A court in military-ruled Myanmar convicted former leader Aung San Suu Kyi in another criminal case Thursday and sentenced Australian economist Sean Turnell to three years in prison for violating Myanmar’s official secrets act, a legal official said.
Suu Kyi received a three-year sentence after being tried and convicted with Turnell under the secrets law, said the official, who spoke on condition of anonymity because he is not authorised to release information about the case. Three members of her Cabinet were also found guilty, each receiving sentences of three years.
Turnell, an associate professor in economics at Sydney’s Macquarie University, had served as an adviser to Suu Kyi, who was detained in the capital Naypyitaw when her elected government was ousted by the army on Feb. 1, 2021. He has been in detention for almost 20 months. He was arrested five days after the military takeover by security forces at a hotel in Yangon, the country’s biggest city, while waiting for a car to take him to the city’s international airport.
He had arrived back in Myanmar from Australia to take up a new position as a special consultant to Suu Kyi less than a month before he was detained. As director of the Myanmar Development Institute, he had already lived in Naypyitaw for several years. The day after the military’s takeover, he posted a message on Twitter that he was: “Safe for now but heartbroken for what all this means for the people of Myanmar. The bravest, kindest people I know. They deserve so much better.”
He was charged along with Suu Kyi and the three former Cabinet ministers on the basis of documents seized from him. The exact details of their offense have not been made public, though state television said last year that Turnell had access to “secret state financial information” and had tried to flee the country.
Turnell and Suu Kyi denied the allegations when they testified in their defense at the trial in August. Turnell was also charged with violating immigration law, but it was not immediately clear what sentence he received for that.
Myanmar’s colonial-era official secrets act criminalises the possession, collection, recording, publishing, or sharing of state information that is “directly or indirectly, useful to an enemy.” The charge carries a maximum penalty of 14 years in prison.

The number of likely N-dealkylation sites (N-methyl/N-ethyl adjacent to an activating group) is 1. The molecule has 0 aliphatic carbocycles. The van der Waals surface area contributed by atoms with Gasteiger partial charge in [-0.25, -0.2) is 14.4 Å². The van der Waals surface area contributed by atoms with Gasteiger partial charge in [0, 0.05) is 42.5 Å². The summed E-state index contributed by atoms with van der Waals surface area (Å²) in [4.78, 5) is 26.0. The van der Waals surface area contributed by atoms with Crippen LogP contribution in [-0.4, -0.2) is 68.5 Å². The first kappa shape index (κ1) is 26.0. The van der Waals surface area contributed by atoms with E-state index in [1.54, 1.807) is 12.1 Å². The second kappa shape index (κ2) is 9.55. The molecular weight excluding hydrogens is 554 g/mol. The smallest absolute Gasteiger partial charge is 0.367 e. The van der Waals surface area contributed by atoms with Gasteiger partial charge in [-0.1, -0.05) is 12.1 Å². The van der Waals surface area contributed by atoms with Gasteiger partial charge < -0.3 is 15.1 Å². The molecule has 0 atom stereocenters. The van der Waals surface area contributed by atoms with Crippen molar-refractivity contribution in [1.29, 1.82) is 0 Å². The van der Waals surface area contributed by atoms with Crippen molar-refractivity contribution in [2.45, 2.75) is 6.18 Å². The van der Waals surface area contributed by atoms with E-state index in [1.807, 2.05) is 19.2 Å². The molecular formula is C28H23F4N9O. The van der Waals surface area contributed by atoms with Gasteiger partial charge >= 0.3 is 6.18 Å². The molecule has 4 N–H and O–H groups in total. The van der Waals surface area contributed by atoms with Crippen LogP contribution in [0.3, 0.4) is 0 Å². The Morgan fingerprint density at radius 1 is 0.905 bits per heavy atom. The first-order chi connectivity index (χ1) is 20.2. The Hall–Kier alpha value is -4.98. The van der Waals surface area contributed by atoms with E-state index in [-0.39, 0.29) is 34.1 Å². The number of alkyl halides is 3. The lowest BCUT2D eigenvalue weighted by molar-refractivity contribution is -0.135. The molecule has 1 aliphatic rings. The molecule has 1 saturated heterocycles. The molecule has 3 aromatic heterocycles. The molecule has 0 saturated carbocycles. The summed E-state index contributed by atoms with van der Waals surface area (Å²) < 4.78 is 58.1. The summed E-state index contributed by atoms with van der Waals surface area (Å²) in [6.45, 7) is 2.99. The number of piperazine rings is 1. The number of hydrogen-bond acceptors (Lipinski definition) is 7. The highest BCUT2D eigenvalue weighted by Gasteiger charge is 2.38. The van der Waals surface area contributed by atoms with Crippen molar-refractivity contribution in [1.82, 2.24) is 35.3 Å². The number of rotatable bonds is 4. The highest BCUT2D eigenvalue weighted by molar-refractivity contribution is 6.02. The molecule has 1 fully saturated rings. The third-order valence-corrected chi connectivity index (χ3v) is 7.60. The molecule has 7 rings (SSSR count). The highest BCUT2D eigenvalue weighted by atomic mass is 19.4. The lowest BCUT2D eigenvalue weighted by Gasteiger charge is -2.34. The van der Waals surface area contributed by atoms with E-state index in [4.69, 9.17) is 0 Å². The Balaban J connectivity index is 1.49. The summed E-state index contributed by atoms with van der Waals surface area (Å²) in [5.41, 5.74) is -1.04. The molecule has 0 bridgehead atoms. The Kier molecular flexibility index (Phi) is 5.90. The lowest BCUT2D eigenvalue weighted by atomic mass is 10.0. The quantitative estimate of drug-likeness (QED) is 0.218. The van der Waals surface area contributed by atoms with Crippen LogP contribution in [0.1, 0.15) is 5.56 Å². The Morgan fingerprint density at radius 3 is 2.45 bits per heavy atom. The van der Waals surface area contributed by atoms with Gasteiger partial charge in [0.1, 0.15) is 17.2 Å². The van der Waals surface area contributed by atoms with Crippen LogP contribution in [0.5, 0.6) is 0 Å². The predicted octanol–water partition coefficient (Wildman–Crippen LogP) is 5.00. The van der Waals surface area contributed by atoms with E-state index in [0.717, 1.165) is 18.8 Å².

All sessions of the trial, held in a purpose-built courtroom in Naypyitaw’s main prison, were closed to the media and the public. The defense lawyers were barred by a gag order from revealing details of the proceedings. The same restrictions have applied to all of Suu Kyi’s trials. The case that concluded Thursday is one of several faced by Suu Kyi and is widely seen as an effort to discredit her to prevent her return to politics.
She had already been sentenced to 20 years’ imprisonment after being convicted of illegally importing and possessing walkie-talkies, violating coronavirus restrictions, sedition, election fraud and five corruption charges. The cases are widely seen as being concocted to keep the 77-year-old Suu Kyi from returning to active politics. Suu Kyi is still being tried on seven counts under the country’s anti-corruption law, with each count punishable by up to 15 years in prison and a fine. Defense lawyers are expected to file appeals in the secrets case in the coming days for Turnell, Suu Kyi and three former ministers: Soe Win and Kyaw Win, both former ministers for planning and finance, and Set Aung, a former deputy minister in the same ministry, the legal official said.
About half-a-dozen foreigners are known to have been arrested on political charges since the army takeover, and they generally have been deported after their convictions. Australia has repeatedly demanded Turnell’s release. Last year, it suspended its defense cooperation with Myanmar and began redirecting humanitarian aid because of the military takeover and Turnell’s ongoing detention.
Tim Harcourt, a longtime friend of Turnell, said he still holds out hope that his fellow economist will soon be released. “He’s a great economist, nice bloke and a great human being. His main cause in life is to reduce poverty around the world and he’d developed particular expertise in Myanmar,” Harcourt, a Sydney academic, told AP. “But alas he was detained on trumped up charges. Hopefully common sense and justice can prevail and Sean can return to his wife and family in Australia soon.”
It was not immediately clear if Turnell’s 20 months already spent in detention would be deducted from his sentence.
Cambodian Prime Minister Hun Sen, when he visited Myanmar in January this year, asked for Turnell’s release in a meeting with the leader of ruling military council. Senior Gen. Min Aung Hlaing replied that he “would consider it positively.”
The U.N. Special Envoy on Myanmar Noeleen Heyzer said she conveyed a specific request from Australia for Turnell’s release when she met with Min Aung Hlaing in August. Myanmar’s government said the general replied that, should the Australian government take positive steps, “we will not need to take stern actions.”
According to the Assistance Association for Political Prisoners, a rights monitoring organisation, 15,683 people have been detained on political charges in Myanmar since the army takeover, with 12,540 of those remaining in detention. At least 2,324 civilians have been killed by security forces in the same period, the group says, though the number is thought to be far higher. Myanmar has been in turmoil since the takeover, which led to nationwide protests that the military government quashed with deadly force, triggering armed resistance that some U.N. experts now characterise as civil war.